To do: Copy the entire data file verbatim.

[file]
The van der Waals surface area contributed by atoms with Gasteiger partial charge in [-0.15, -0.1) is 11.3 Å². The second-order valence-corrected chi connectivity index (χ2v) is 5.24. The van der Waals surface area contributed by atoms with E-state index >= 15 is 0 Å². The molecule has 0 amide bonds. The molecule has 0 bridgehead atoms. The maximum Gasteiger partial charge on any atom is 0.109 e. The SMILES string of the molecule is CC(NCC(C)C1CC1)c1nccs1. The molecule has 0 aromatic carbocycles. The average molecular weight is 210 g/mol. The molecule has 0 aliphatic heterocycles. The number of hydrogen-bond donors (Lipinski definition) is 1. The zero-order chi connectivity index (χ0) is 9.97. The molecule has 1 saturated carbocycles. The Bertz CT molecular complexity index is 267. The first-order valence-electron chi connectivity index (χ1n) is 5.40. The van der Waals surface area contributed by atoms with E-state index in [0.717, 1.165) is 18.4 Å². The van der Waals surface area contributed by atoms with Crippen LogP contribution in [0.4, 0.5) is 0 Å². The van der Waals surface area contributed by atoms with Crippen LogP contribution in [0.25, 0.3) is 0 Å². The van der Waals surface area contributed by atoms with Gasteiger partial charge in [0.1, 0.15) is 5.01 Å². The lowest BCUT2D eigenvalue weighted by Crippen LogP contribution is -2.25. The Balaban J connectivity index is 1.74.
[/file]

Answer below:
The van der Waals surface area contributed by atoms with Gasteiger partial charge in [-0.15, -0.1) is 11.3 Å². The second-order valence-corrected chi connectivity index (χ2v) is 5.24. The van der Waals surface area contributed by atoms with E-state index >= 15 is 0 Å². The molecule has 0 amide bonds. The molecule has 0 bridgehead atoms. The maximum Gasteiger partial charge on any atom is 0.109 e. The SMILES string of the molecule is CC(NCC(C)C1CC1)c1nccs1. The molecule has 0 aromatic carbocycles. The average molecular weight is 210 g/mol. The molecule has 0 aliphatic heterocycles. The number of hydrogen-bond donors (Lipinski definition) is 1. The zero-order chi connectivity index (χ0) is 9.97. The molecule has 1 saturated carbocycles. The Bertz CT molecular complexity index is 267. The first-order valence-electron chi connectivity index (χ1n) is 5.40. The van der Waals surface area contributed by atoms with E-state index in [0.717, 1.165) is 18.4 Å². The van der Waals surface area contributed by atoms with Crippen LogP contribution in [0.4, 0.5) is 0 Å². The van der Waals surface area contributed by atoms with Crippen LogP contribution in [0.25, 0.3) is 0 Å². The van der Waals surface area contributed by atoms with Gasteiger partial charge in [0.1, 0.15) is 5.01 Å². The lowest BCUT2D eigenvalue weighted by Crippen LogP contribution is -2.25. The Balaban J connectivity index is 1.74.